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Press Conference by the Chief Cabinet Secretary

February 5, 2016 (AM)

Press Conference by the Chief Cabinet Secretary (Excerpt)

[Provisional Translation]

1. Opening remarks

2. Q&As
REPORTER: I have a question about North Korea’s missile launch. On his return from visiting Pyongyang, Wu Dawei, Chinese Special Representative for Korean Peninsula Affairs, commented that he was uncertain about the results, despite doing everything that could be done and saying what needed to be said. What are your thoughts about the difficult phase for efforts to encourage restraint by the international community with the nearing arrival of the notified period for the launch? 

CHIEF CABINET SECRETARY SUGA: We are closely monitoring activities taking place between China and North Korea regarding the North Korean problem. At the same time, Japan confirmed the need to urge restraint in a meeting by Foreign Minister Kishida with United States Ambassador to Japan Kennedy and in meetings by the Vice-Minister for Foreign Affairs with the Ambassador of the People’s Republic of China to Japan and then the Ambassador of the Russian Federation to Japan on February 3. Furthermore, State Minister for Foreign Affairs Kihara held a meeting with the Ambassadors to Japan of nine non-permanent member countries of the United Nations Security Council (UNSC) on February 4 and agreed with each of them to urge North Korea to exercise restraint. At any rate, the Government intends to strongly appeal to North Korea not to conduct further provocative actions and abide by UNSC resolutions and the Joint Statement of the Six Party Talks with sincerity, while closely cooperating with the United States and the Republic of Korea (ROK) as well as China and other related countries.

REPORTER: Has the Japanese Government received some type of detailed explanation or other information regarding China’s various approaches to North Korea?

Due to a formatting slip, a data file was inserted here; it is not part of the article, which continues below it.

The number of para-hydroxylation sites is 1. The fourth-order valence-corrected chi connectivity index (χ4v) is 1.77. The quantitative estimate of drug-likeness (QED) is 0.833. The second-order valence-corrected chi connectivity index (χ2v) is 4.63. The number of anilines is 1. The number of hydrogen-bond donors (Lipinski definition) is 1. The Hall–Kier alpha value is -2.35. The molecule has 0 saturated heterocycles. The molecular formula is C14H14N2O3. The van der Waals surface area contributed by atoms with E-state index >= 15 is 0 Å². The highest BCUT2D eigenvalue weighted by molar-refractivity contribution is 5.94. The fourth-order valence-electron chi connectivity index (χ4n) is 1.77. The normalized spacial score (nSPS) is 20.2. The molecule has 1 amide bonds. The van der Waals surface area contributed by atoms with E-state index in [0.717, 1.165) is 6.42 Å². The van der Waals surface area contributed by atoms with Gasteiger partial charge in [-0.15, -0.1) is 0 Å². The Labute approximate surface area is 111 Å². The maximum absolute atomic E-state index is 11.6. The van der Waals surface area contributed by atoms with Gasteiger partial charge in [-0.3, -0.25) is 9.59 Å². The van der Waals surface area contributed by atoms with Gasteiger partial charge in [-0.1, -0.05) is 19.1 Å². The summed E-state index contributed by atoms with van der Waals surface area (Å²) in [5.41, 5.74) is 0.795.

CHIEF CABINET SECRETARY SUGA: As I just mentioned, it is true that we are also working with China regarding various efforts to promote restraint. However, I would like to refrain from commenting on the specific content.

REPORTER: I have a question related to North Korea’s missile. Practice using J-ALERT took place in Okinawa today. The system did not function properly and other confusion occurred during the missile launch in 2012. While it would be best to avoid having to use J-ALERT, please explain how previous lessons are being utilized and what steps are being taken to prevent the same mistakes to prepare for contingencies.

CHIEF CABINET SECRETARY SUGA: Firstly, the Government is making utmost efforts to protect the lives and peaceful existence of the Japanese people based on all possible scenarios. One example is J-ALERT. While this system has been installed, various mistakes occurred in the previous case. We assessed the situation, and the Government has thoroughly prepared for information transmission and procedures as well as sending messages and other communications in a variety of circumstances. At any rate, the Government has taken various steps to ensure the swift distribution of information.


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